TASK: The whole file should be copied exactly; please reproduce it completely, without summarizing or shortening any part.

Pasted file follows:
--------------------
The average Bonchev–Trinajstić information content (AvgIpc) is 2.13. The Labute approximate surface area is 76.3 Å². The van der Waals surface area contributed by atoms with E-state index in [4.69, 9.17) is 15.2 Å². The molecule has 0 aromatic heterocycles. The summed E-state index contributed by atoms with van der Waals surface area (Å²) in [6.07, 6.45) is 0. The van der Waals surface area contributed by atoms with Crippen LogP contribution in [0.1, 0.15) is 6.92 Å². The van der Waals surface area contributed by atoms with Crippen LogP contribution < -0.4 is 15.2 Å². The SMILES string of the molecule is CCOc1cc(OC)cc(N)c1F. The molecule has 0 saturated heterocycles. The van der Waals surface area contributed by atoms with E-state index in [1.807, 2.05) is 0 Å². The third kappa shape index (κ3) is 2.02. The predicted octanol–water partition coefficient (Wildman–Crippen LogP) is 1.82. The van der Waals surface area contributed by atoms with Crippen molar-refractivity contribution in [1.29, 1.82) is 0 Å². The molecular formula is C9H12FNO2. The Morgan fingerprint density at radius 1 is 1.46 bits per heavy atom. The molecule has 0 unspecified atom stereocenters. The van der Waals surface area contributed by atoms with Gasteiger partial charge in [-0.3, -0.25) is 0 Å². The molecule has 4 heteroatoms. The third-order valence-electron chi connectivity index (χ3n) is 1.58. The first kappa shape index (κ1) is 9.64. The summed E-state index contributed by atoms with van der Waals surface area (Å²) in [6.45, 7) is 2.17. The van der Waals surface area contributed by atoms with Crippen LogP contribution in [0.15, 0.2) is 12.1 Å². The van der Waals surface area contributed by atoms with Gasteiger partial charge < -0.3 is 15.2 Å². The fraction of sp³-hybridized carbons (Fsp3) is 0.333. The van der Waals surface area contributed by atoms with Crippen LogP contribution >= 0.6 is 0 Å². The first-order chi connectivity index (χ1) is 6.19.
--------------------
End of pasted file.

The average Bonchev–Trinajstić information content (AvgIpc) is 2.13. The Labute approximate surface area is 76.3 Å². The van der Waals surface area contributed by atoms with E-state index in [4.69, 9.17) is 15.2 Å². The molecule has 0 aromatic heterocycles. The summed E-state index contributed by atoms with van der Waals surface area (Å²) in [6.07, 6.45) is 0. The van der Waals surface area contributed by atoms with Crippen LogP contribution in [0.1, 0.15) is 6.92 Å². The van der Waals surface area contributed by atoms with Crippen LogP contribution < -0.4 is 15.2 Å². The SMILES string of the molecule is CCOc1cc(OC)cc(N)c1F. The molecule has 0 saturated heterocycles. The van der Waals surface area contributed by atoms with E-state index in [1.807, 2.05) is 0 Å². The third kappa shape index (κ3) is 2.02. The predicted octanol–water partition coefficient (Wildman–Crippen LogP) is 1.82. The van der Waals surface area contributed by atoms with Crippen molar-refractivity contribution in [1.29, 1.82) is 0 Å². The molecular formula is C9H12FNO2. The Morgan fingerprint density at radius 1 is 1.46 bits per heavy atom. The molecule has 0 unspecified atom stereocenters. The van der Waals surface area contributed by atoms with Gasteiger partial charge in [-0.3, -0.25) is 0 Å². The molecule has 4 heteroatoms. The third-order valence-electron chi connectivity index (χ3n) is 1.58. The first kappa shape index (κ1) is 9.64. The summed E-state index contributed by atoms with van der Waals surface area (Å²) in [6.45, 7) is 2.17. The van der Waals surface area contributed by atoms with Crippen LogP contribution in [0.15, 0.2) is 12.1 Å². The van der Waals surface area contributed by atoms with Gasteiger partial charge < -0.3 is 15.2 Å². The fraction of sp³-hybridized carbons (Fsp3) is 0.333. The van der Waals surface area contributed by atoms with Crippen LogP contribution >= 0.6 is 0 Å². The first-order chi connectivity index (χ1) is 6.19.